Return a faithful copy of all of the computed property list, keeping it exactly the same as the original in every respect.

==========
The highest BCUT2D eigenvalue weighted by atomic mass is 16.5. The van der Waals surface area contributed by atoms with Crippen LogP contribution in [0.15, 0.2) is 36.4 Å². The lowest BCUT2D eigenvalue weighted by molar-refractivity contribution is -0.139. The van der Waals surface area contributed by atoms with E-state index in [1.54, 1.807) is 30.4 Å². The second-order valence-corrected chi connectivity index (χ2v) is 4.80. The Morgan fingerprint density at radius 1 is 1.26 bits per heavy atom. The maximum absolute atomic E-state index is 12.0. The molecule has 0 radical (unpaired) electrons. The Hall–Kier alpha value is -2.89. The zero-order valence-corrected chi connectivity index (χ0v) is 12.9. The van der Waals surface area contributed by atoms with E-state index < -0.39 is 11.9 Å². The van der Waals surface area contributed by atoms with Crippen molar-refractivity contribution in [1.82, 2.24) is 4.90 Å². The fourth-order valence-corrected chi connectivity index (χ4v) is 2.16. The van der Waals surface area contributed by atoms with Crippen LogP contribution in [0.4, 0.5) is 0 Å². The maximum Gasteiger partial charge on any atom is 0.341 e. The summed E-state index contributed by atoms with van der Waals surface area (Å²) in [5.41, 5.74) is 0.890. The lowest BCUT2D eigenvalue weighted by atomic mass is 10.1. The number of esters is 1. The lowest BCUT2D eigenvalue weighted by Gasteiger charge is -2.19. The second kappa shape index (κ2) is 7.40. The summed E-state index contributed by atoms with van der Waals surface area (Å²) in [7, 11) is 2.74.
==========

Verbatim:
The highest BCUT2D eigenvalue weighted by atomic mass is 16.5. The van der Waals surface area contributed by atoms with Crippen LogP contribution in [0.15, 0.2) is 36.4 Å². The lowest BCUT2D eigenvalue weighted by molar-refractivity contribution is -0.139. The van der Waals surface area contributed by atoms with E-state index in [1.54, 1.807) is 30.4 Å². The second-order valence-corrected chi connectivity index (χ2v) is 4.80. The Morgan fingerprint density at radius 1 is 1.26 bits per heavy atom. The maximum absolute atomic E-state index is 12.0. The molecule has 0 radical (unpaired) electrons. The Hall–Kier alpha value is -2.89. The zero-order valence-corrected chi connectivity index (χ0v) is 12.9. The van der Waals surface area contributed by atoms with E-state index < -0.39 is 11.9 Å². The van der Waals surface area contributed by atoms with Crippen molar-refractivity contribution in [1.82, 2.24) is 4.90 Å². The fourth-order valence-corrected chi connectivity index (χ4v) is 2.16. The van der Waals surface area contributed by atoms with Crippen LogP contribution in [0.4, 0.5) is 0 Å². The maximum Gasteiger partial charge on any atom is 0.341 e. The summed E-state index contributed by atoms with van der Waals surface area (Å²) in [5.41, 5.74) is 0.890. The lowest BCUT2D eigenvalue weighted by atomic mass is 10.1. The number of esters is 1. The lowest BCUT2D eigenvalue weighted by Gasteiger charge is -2.19. The second kappa shape index (κ2) is 7.40. The summed E-state index contributed by atoms with van der Waals surface area (Å²) in [7, 11) is 2.74.